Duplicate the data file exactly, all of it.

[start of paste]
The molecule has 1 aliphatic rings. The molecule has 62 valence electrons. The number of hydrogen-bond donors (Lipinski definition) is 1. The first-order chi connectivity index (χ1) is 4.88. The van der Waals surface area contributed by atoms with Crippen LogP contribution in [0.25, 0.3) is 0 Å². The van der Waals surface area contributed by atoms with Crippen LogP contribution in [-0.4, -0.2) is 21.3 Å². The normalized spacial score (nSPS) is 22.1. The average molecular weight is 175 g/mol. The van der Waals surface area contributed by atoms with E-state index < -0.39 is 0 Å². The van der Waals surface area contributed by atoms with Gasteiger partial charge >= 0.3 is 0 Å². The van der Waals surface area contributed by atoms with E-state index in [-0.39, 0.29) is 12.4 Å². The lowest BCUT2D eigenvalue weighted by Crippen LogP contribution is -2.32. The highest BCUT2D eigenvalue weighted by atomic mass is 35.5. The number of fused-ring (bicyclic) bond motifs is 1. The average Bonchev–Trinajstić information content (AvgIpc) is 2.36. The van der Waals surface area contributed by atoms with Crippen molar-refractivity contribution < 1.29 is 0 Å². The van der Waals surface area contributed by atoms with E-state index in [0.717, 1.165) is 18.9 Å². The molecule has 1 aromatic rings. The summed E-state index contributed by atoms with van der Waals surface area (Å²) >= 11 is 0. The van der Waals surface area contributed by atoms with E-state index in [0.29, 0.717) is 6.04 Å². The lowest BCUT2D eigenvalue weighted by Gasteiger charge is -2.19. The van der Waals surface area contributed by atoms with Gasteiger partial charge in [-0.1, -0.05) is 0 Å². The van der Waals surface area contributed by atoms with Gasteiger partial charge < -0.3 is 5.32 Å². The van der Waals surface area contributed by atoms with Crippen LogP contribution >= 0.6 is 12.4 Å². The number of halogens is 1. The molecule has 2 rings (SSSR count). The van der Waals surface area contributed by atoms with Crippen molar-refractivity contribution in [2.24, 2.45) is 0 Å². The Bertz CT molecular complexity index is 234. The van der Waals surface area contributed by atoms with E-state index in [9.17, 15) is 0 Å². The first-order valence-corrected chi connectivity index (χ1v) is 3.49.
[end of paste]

The molecule has 1 aliphatic rings. The molecule has 62 valence electrons. The number of hydrogen-bond donors (Lipinski definition) is 1. The first-order chi connectivity index (χ1) is 4.88. The van der Waals surface area contributed by atoms with Crippen LogP contribution in [0.25, 0.3) is 0 Å². The van der Waals surface area contributed by atoms with Crippen LogP contribution in [-0.4, -0.2) is 21.3 Å². The normalized spacial score (nSPS) is 22.1. The average molecular weight is 175 g/mol. The van der Waals surface area contributed by atoms with E-state index < -0.39 is 0 Å². The van der Waals surface area contributed by atoms with Gasteiger partial charge >= 0.3 is 0 Å². The van der Waals surface area contributed by atoms with E-state index in [-0.39, 0.29) is 12.4 Å². The lowest BCUT2D eigenvalue weighted by Crippen LogP contribution is -2.32. The highest BCUT2D eigenvalue weighted by atomic mass is 35.5. The number of fused-ring (bicyclic) bond motifs is 1. The average Bonchev–Trinajstić information content (AvgIpc) is 2.36. The van der Waals surface area contributed by atoms with Crippen molar-refractivity contribution < 1.29 is 0 Å². The van der Waals surface area contributed by atoms with E-state index in [0.717, 1.165) is 18.9 Å². The molecule has 1 aromatic rings. The summed E-state index contributed by atoms with van der Waals surface area (Å²) >= 11 is 0. The van der Waals surface area contributed by atoms with E-state index in [0.29, 0.717) is 6.04 Å². The lowest BCUT2D eigenvalue weighted by Gasteiger charge is -2.19. The van der Waals surface area contributed by atoms with Gasteiger partial charge in [-0.1, -0.05) is 0 Å². The van der Waals surface area contributed by atoms with Gasteiger partial charge < -0.3 is 5.32 Å². The van der Waals surface area contributed by atoms with Crippen LogP contribution >= 0.6 is 12.4 Å². The number of halogens is 1. The molecule has 2 rings (SSSR count). The van der Waals surface area contributed by atoms with Crippen molar-refractivity contribution in [2.24, 2.45) is 0 Å². The Bertz CT molecular complexity index is 234. The van der Waals surface area contributed by atoms with E-state index in [9.17, 15) is 0 Å². The first-order valence-corrected chi connectivity index (χ1v) is 3.49.